Chances are, we’ve all had a moment feeling unnerved while riding an elevator. What if an elevator traps you, or it suddenly drops? Or maybe you’ve squeezed in an elevator that felt a bit too crowded and you’ve wondered about weight capacities.
So today we’ll look at how likely you really are to be in an elevator accident, and who’s most at risk. Since we’re Washington personal injury lawyers, we’re also going to spend some time discussing liability and what legal recourse you have if you find yourself in this unfortunate situation.
The good news is that elevator injuries are very rare occurrences. In fact, you’re more likely to get struck by lightning or even hurt going down your stairs. Deaths caused from elevator accidents are even rarer still.
Consider these statistics from the CDC:
To put it into perspective, Americans make about 18 billion elevator trips per year, so only a tiny fraction of those go sideways. While an elevator accident is a frightening event, thankfully, it’s one most of us won’t ever experience.
Even though elevator events are rare, they do still happen. Some of the ways an elevator accident can happen include:
It’s important that property owners make sure to have their elevators undergo regular safety inspections. They also have a duty to make sure to complete repairs in the event of a recall.
Unfortunately, elevator accidents tend to hurt a few vulnerable groups more than others. These include:
All told, work-related incidents account for roughly half of all elevator accidents every year, putting them in the highest risk group.
While elevator injuries don’t often happen, there are a couple things that concern us as personal injury attorneys.
First, there is a backlog of elevator inspections. An article published in October 2019 showed that roughly 9,500 of Washington State’s elevators haven’t been inspected in years. This raises the probability that some elevators in operation right now are unsafe.
Our second concern deals with elevator recalls. Currently, if an elevator has a recall, the manufacturer only has to alert the property owner. It’s their responsibility to act and make sure repairs take place. Residents, occupants, workers, and other frequent users of the elevator may have no idea a recall has been issued – or if it’s been addressed.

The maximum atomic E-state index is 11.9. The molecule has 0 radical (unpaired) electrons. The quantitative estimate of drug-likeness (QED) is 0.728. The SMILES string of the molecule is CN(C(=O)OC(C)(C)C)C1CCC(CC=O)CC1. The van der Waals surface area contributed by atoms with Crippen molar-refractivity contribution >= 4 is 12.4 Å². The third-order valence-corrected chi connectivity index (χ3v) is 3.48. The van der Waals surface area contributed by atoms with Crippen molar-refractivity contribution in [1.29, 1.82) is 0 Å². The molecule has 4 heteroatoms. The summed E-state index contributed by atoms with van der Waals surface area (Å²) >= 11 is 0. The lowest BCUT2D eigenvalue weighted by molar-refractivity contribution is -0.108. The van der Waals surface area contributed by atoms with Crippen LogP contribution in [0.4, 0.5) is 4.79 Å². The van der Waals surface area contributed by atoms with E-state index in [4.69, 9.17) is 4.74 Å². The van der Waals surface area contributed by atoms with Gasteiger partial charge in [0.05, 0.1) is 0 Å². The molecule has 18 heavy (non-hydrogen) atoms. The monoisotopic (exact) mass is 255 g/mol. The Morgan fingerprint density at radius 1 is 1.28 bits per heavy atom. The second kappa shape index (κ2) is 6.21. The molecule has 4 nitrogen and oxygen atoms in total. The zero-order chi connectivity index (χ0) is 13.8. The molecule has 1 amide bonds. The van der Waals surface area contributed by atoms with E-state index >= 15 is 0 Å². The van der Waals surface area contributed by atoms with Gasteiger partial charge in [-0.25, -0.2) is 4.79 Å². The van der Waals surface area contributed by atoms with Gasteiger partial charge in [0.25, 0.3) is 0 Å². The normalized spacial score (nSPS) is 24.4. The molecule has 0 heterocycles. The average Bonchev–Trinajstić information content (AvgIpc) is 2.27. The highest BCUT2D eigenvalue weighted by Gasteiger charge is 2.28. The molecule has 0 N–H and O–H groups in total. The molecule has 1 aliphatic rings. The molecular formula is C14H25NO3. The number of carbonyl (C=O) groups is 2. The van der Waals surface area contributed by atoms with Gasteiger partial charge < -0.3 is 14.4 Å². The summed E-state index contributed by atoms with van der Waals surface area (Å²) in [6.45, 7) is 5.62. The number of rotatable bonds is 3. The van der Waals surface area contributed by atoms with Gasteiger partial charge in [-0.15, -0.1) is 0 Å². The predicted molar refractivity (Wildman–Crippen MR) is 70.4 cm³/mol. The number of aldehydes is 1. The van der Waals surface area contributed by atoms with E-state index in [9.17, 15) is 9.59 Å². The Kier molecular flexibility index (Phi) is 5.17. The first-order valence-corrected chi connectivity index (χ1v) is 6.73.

Washington State law has quite a bit to say about elevators, lifting devices, and other moving walkways. When these people movers aren’t property maintained, they can be hazardous to the public. The goal of these laws is to prevent accidents from happening in the first place.
While there are many laws about elevators in Washington – we’re summarizing a few in the table below.
|RCW 70.87.020||Conveyance to be safe and in conformity with law.||Elevators should be well maintained and kept safe to prevent injuries to workers and the public.|
|RCW 70.87.060||Responsibility for operation and maintenance of equipment and for periodic tests.||It’s the owner’s responsibility to ensure the elevator is safe for use. They are responsible for periodic tests.|
|RCW 70.87.100||Conveyance work to be performed by elevator contractors – Acceptance tests – Inspectors.||All work needs to be performed by an elevator contractor employing an elevator mechanic.|
|RCW 70.87.180||Violations.||It’s a misdemeanor for work to be completed on an elevator by someone other than an elevator mechanic. Each day of violation is considered a separate offense.|
|RCW 70.87.190||Accidents – Report and investigation – Cessation of use – Removal of damaged parts.||A report must be made if an accident happens. The elevator should be put out of use until it’s been made safe again.|
|RCW 70.87.240||Elevator contractor license, elevator mechanic license – Qualifications – Reciprocity.||This RCW outlines the qualifications needed to obtain an elevator contractor license.|
|RCW 70.87.305||Private residence conveyances – Licensing requirements – Rules.||Elevators in private residences still have licensing requirements. However, they don’t have to adhere to maintenance reporting if not for public use. The exception is if the residence is an adult family home or assisted living facility.|
For the complete list of Washington elevator laws, see Chapter 70.87 RCW – Elevators, Lifting Devices, and Moving Walks.
The short answer is you should call a lawyer because every situation is different. Ladenburg Law offers free consultations and want to hear what happened to you.
Depending on the circumstances of your accident, there may be several responsible parties for your injuries. During our investigation, we’ll want to uncover:
As you can see, it’s possible more than one party is liable, and only a thorough review will make this clear. And yes, we will go after every possible defendant in your case.
Give us a call if we can assist with your elevator injury claim (or any personal injury claim) in Washington.